Theological Thursdays – Raising Cain

The literal answer to that would be Adam and Eve. They raised Cain – as well as his brother Abel. I’ve heard their story for what has seemed a thousand times but this week challenged my previous conclusions.

If you’re not familiar with the story in Genesis 4, it’s the telling of the first murder. (AKA what feels like the logical outcome to the sibling fights in our home should I not step in.)

In the previous few chapters, Adam and Eve get kicked out of the garden because of their choice to eat the fruit directly forbidden by God. Because of the second tree in the center of the Garden (The Tree of Life), God prevents them from eating that too and being stuck permanently broken.

This means they are sent out in a now-messed up place where working won’t be easy and full of joy as it was before, where having children and living together in marriage will be full of strife and lots of pain and knowing the perfection you once had will bring daily regret.

Adam and Eve have their first kid – Cain. Then comes Abel. As a firstborn, I imagine there was a bit of rivalry in their temperaments. Cain would be the logical exacting thinker and Abel seems to be the one where having a soft heart toward God comes easier. Anyway, we don’t get a snapshot of them until they are men bringing their sacrifices in worship to God.

Cain, a farmer, brings an offering of grain. Abel, a shepherd, brings the first and best of his flock in worship. At first glance, it would seem that God is snubbing the substance of the offering but no. Later on through Moses, He makes grain offerings a thing because the exact offering you bring never has been the point – it’s always been about the giver’s heart.

The thing that happens next startled me. God is still having a conversation with his people – even in their broken condition. Still! God’s chatting with Cain about his choice in that moment. How sin is waiting, yet he needs to rule over it. Then as if in slow motion, you can almost see it. Cain’s anger overwhelms him and then next thing we know, God’s back asking him the same questions He asked his parents back in that Garden but this time about his brother Abel. Where? What?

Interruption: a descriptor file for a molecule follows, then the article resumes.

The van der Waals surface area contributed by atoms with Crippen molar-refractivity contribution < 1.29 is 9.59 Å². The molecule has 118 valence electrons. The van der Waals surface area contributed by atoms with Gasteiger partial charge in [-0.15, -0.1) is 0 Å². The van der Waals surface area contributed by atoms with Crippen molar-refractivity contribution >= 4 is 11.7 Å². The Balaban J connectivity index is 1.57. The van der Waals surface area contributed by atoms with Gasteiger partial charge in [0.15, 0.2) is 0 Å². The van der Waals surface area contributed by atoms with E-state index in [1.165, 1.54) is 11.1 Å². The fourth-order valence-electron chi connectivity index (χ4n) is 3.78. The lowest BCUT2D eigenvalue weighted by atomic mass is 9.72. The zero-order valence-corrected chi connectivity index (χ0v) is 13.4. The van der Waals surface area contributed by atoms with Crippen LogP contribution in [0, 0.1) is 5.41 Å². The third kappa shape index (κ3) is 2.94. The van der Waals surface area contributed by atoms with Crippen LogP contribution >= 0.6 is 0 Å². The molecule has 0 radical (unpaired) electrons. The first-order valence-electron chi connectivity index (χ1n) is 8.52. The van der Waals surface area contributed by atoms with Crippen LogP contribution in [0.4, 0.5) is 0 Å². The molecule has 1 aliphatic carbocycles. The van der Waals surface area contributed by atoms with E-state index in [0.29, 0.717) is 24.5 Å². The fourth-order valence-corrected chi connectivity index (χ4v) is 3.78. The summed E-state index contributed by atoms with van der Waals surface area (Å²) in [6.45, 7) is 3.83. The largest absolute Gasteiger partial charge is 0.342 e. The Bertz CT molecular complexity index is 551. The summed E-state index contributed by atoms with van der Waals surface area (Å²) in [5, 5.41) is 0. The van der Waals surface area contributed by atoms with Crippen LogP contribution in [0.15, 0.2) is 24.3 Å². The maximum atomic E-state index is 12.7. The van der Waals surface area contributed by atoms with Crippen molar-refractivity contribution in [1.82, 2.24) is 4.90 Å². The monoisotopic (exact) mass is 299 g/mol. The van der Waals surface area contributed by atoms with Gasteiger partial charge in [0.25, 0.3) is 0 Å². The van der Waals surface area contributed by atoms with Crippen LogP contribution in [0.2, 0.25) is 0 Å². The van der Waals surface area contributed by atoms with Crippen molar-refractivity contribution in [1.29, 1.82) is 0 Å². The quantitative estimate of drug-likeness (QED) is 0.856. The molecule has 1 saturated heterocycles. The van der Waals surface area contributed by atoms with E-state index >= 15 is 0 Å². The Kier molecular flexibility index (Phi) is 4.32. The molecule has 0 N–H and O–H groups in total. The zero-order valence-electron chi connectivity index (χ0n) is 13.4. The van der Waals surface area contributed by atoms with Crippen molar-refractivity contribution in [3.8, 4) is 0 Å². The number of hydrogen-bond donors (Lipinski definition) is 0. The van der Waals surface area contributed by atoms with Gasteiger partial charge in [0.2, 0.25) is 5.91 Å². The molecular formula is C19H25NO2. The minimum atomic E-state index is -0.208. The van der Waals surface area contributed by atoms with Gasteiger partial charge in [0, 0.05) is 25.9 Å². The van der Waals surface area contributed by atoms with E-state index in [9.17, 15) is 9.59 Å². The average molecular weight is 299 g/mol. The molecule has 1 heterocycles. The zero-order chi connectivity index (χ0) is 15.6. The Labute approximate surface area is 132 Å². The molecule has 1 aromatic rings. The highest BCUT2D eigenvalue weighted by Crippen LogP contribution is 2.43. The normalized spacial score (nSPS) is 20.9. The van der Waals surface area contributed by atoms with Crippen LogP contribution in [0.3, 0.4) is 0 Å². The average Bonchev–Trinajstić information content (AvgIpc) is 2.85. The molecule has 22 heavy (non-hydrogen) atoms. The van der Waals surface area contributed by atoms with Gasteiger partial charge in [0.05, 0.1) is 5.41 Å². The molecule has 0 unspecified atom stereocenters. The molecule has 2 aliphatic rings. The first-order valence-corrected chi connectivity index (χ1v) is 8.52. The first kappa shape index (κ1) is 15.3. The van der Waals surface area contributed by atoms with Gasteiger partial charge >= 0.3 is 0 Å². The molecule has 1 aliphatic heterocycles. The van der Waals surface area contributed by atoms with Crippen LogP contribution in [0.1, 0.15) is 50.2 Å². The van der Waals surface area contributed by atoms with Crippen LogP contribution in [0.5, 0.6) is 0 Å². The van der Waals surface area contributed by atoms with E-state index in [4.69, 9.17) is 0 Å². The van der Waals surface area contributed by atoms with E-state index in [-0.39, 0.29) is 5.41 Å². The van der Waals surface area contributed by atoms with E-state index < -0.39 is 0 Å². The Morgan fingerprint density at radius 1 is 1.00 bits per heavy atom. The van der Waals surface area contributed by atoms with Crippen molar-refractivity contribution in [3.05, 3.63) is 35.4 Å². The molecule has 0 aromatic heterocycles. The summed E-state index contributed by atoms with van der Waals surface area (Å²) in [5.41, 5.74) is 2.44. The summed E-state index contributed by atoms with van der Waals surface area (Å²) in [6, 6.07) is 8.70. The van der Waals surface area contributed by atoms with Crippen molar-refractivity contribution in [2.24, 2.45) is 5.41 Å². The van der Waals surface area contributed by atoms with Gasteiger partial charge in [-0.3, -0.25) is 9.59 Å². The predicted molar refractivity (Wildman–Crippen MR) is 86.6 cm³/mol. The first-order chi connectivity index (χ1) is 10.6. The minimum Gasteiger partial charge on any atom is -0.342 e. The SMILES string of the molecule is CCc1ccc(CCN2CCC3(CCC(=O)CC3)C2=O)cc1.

Then God does the unexpected. He lets him live. Later Moses would be given a massive list of rules and among them – a life for a life. Yet here He, as the most creative parent ever, gives Cain his brother’s profession of shepherd for the rest of his life because the ground will now refuse to grow things for him. Can you imagine the daily remembrance of Abel? Each day as Cain wakes to care for the flock, he remembers.

The ESV translation bugs me on this one. It says “My punishment is more than I can bear.” When really, in the original language Cain is actually saying, “My sin is more than God can forgive.” He’s not complaining, rather he is completely heartbroken over his sin. Isn’t repentance in the heart of your child the aim of parenting?!

God even protects him with a “sign” which actually means “miracle” rather than what I always assumed was some kind of visual skull and crossbones.

Later in the chapter as there is a list given of Cain’s descendants, among those listed is the “father of musical instruments” – and how do we worship today?? Isn’t that the most profound picture of God’s grace? Through the man who killed his brother over an offering, God eventually brings us the gift of instruments and musical worship.

In the many times I’d heard this story, Cain was never portrayed as anything but the antithesis to Abel. Abel did what was right… so therefore Cain did not. Then the obvious conclusion I had was that God despised Cain and sent him away because his evil heart.

That is the furthest thing from the truth.

Cain was equally a child of God with Abel. Temptation ruled over him that moment and God didn’t leave him. He disciplines him in love and sets the example forever by not giving Cain what he rightly deserves: death. God’s ultimate goal is repentance – which Cain showed, and restoration – which Cain never got to see but has finally been accomplished.

There are so many challenges to take to heart. You pick the one speaking loudest to you.

For me? I’m taking notes from the most creative Parent ever.

Photo by Janusz Maniak on Unsplash

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